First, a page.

Tuesday, February 15
TN Nurseries best selling trees and shrubs
My first impression of Kevin was that he reminded me of an upbeat version of the character “Pig Pen” from the Charlie Brown comic strips. I was a little hesitant about how our meeting would go. I was looking to hire a quality landscaping contractor, growing to help my successful design building company. The market was reliable, local nurseries, and I couldn’t afford to get the run-around or lousy service from anyone. I needed a great homeowner, builder, quick service and contractor, seeds. Kevin produced a portfolio and references, all of which checked out, and ever since, Kevin and I have been good business associates. He even had references from 4 landscaping contractors, Landscaping Contractor, which was a bonus for me.
So whether you’re a landscaping contractor, years or bushes, trees, whenever you bring new flowers, sod into your life, it’s kind of like going on a first date, you’re a little shy to hold hands right at first, and you have a ton of questions.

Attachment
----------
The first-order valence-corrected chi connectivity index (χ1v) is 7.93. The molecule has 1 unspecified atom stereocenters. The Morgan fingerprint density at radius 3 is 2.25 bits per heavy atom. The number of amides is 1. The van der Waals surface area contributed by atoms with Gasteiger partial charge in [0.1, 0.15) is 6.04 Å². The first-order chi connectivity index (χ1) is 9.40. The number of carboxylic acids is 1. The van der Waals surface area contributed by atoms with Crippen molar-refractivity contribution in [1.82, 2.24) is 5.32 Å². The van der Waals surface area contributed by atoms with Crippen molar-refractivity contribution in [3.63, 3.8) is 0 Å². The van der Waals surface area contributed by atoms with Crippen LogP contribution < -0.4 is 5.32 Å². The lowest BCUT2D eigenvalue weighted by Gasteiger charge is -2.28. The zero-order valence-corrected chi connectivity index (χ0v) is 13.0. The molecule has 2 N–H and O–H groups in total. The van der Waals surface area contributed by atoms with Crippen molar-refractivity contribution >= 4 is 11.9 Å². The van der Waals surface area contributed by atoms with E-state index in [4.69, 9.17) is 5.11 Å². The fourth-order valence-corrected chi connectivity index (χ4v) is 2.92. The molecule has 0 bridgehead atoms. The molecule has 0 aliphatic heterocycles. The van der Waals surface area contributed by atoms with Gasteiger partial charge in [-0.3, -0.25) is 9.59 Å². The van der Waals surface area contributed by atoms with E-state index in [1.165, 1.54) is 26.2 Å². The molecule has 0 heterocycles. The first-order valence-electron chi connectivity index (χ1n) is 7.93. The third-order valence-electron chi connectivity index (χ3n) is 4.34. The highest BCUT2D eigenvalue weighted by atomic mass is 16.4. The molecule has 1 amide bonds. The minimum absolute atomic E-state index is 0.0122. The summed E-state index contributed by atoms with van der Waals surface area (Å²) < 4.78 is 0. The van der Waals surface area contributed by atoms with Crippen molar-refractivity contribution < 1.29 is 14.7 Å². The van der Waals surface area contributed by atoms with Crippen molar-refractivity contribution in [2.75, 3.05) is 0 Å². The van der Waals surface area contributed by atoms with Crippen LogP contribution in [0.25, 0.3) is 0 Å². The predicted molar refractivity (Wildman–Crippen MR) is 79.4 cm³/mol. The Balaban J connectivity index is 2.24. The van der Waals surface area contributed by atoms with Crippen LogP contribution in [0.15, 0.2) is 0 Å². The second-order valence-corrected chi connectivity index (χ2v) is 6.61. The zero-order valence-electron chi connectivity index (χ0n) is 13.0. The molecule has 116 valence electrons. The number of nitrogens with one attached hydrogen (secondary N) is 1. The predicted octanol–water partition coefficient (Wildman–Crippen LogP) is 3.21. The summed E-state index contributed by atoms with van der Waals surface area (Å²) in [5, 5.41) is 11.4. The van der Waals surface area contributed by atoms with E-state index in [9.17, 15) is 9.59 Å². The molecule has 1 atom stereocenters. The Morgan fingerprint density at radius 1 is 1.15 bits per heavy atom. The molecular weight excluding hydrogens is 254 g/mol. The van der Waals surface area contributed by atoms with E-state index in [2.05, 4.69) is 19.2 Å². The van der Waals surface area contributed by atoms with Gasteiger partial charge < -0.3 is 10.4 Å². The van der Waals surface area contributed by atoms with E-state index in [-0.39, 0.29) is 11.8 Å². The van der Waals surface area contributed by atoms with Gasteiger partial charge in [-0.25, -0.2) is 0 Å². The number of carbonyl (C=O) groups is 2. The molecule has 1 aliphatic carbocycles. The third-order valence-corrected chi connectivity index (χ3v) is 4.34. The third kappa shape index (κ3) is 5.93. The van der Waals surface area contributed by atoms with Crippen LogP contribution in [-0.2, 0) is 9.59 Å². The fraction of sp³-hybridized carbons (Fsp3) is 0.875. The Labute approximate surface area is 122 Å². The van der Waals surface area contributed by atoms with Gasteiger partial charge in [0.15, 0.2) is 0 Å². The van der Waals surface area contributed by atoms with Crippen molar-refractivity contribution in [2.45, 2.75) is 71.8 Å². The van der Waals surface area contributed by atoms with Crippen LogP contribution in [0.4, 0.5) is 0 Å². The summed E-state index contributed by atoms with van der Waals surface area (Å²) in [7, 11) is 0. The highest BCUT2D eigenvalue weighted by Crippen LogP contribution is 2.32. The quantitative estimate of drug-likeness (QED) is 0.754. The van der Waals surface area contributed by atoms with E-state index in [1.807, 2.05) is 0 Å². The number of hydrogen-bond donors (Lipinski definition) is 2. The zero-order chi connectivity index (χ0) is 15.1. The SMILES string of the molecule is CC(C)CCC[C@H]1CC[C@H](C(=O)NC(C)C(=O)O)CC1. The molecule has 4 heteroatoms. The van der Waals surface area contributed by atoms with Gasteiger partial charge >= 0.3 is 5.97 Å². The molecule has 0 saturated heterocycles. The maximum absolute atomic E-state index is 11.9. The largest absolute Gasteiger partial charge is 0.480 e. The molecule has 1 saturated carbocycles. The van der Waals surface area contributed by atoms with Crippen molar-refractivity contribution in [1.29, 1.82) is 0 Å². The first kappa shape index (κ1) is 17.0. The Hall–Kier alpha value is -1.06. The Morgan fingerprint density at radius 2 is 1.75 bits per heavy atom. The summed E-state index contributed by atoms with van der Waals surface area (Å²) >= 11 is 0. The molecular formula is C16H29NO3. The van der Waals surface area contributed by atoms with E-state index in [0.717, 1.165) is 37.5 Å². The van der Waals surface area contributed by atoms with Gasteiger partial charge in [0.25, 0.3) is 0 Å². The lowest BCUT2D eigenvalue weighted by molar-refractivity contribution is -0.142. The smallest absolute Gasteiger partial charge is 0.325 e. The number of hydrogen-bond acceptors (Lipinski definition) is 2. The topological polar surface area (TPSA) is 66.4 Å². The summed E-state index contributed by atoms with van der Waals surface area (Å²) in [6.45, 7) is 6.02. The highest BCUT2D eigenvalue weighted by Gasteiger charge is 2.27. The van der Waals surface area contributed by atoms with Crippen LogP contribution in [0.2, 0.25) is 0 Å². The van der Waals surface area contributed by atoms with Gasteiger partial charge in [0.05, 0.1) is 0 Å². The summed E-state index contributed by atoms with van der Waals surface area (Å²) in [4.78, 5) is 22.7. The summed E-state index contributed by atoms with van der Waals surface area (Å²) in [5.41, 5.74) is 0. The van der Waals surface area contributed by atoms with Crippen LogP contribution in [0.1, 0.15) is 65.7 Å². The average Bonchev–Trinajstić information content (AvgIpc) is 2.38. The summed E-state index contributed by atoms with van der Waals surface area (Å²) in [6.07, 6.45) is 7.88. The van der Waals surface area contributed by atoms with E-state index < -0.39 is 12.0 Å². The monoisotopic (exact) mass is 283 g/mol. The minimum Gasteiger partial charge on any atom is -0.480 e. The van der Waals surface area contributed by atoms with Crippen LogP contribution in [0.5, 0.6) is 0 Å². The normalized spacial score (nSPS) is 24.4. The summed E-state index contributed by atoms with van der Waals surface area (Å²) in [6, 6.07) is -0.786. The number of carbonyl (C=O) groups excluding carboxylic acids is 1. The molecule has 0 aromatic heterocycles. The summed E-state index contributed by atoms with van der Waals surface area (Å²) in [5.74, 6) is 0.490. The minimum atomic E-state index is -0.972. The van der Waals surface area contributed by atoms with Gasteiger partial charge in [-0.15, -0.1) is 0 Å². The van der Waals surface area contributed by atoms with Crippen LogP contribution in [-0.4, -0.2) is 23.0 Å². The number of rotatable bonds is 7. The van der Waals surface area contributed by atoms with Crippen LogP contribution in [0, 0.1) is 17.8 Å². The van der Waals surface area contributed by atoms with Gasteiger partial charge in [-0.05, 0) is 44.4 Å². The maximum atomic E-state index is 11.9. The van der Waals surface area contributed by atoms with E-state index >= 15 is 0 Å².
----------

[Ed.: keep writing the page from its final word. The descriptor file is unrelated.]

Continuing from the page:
Let’s start with some quality questions first to weed out all the bad tnnursery.net. It’s essential to get this information upfront before you even, your time with the face-to-face meeting.
Are you licensed? Can you provide proof (i.e., Physical License or License #)
- Are you bonded and insured? (Again, require proof of this and call any phone number listed to verify the policies & bonds are current)
- How many employees do you have? (This is a two-part question. You’re going to find out if this is a fly-by-night operation or if they are dedicated to this. The second part is, you need proof that they have Worker’s Compensation Insurance. The last thing you need is a claim against your insurance because someone got hurt on your job.)
- How many have you done landscaping? How many years have you been in business?
If all of this information checks out satisfactorily for you and you feel comfortable speaking with them over the phone, then it’s time to set up the face-to-face meeting. Ask the landscaping contractor to bring a portfolio of pictures, tell them you want to see before and after photos, also let them know that you’re interested in pictures that show a variety of items, such as, etc., not just dirt they laid, on. Also, ask them to provide at least three good references and then throw them a curveball, ask to speak with an unhappy customer. We all know you can’t make the whole world happy all the time, but between 3 suitable references and one lousy reference, you can gain a greater perspective into what to expect.